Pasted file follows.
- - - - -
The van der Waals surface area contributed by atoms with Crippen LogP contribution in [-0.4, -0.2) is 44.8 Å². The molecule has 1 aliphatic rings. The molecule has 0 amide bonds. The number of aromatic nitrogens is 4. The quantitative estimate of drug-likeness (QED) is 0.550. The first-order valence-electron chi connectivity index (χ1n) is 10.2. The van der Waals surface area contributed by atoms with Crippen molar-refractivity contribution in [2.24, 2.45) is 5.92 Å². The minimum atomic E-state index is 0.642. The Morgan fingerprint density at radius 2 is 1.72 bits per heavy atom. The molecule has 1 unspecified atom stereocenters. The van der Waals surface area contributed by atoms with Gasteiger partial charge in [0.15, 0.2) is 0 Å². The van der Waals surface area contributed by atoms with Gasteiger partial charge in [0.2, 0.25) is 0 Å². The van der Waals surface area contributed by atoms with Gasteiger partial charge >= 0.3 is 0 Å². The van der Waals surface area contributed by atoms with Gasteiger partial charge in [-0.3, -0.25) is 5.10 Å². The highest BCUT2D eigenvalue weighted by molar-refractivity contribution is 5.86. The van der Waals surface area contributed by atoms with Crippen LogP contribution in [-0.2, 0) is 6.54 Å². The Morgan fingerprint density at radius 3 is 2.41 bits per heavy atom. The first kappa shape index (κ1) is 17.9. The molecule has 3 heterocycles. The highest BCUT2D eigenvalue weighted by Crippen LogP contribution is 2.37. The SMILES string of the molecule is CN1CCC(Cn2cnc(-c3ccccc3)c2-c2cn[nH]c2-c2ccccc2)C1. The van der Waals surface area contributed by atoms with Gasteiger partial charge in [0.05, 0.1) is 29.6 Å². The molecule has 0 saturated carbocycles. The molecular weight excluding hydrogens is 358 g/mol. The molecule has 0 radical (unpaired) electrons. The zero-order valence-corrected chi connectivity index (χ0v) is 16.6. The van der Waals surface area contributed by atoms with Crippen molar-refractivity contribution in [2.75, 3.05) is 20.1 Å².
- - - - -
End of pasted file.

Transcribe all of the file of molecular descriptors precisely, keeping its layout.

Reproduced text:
The van der Waals surface area contributed by atoms with Crippen LogP contribution in [-0.4, -0.2) is 44.8 Å². The molecule has 1 aliphatic rings. The molecule has 0 amide bonds. The number of aromatic nitrogens is 4. The quantitative estimate of drug-likeness (QED) is 0.550. The first-order valence-electron chi connectivity index (χ1n) is 10.2. The van der Waals surface area contributed by atoms with Crippen molar-refractivity contribution in [2.24, 2.45) is 5.92 Å². The minimum atomic E-state index is 0.642. The Morgan fingerprint density at radius 2 is 1.72 bits per heavy atom. The molecule has 1 unspecified atom stereocenters. The van der Waals surface area contributed by atoms with Gasteiger partial charge in [0.15, 0.2) is 0 Å². The van der Waals surface area contributed by atoms with Gasteiger partial charge in [0.2, 0.25) is 0 Å². The van der Waals surface area contributed by atoms with Gasteiger partial charge >= 0.3 is 0 Å². The van der Waals surface area contributed by atoms with Gasteiger partial charge in [-0.3, -0.25) is 5.10 Å². The highest BCUT2D eigenvalue weighted by molar-refractivity contribution is 5.86. The van der Waals surface area contributed by atoms with Crippen LogP contribution in [-0.2, 0) is 6.54 Å². The Morgan fingerprint density at radius 3 is 2.41 bits per heavy atom. The first kappa shape index (κ1) is 17.9. The molecule has 3 heterocycles. The highest BCUT2D eigenvalue weighted by Crippen LogP contribution is 2.37. The SMILES string of the molecule is CN1CCC(Cn2cnc(-c3ccccc3)c2-c2cn[nH]c2-c2ccccc2)C1. The van der Waals surface area contributed by atoms with Gasteiger partial charge in [0.05, 0.1) is 29.6 Å². The molecule has 0 saturated carbocycles. The molecular weight excluding hydrogens is 358 g/mol. The molecule has 0 radical (unpaired) electrons. The zero-order valence-corrected chi connectivity index (χ0v) is 16.6. The van der Waals surface area contributed by atoms with Crippen molar-refractivity contribution in [2.75, 3.05) is 20.1 Å².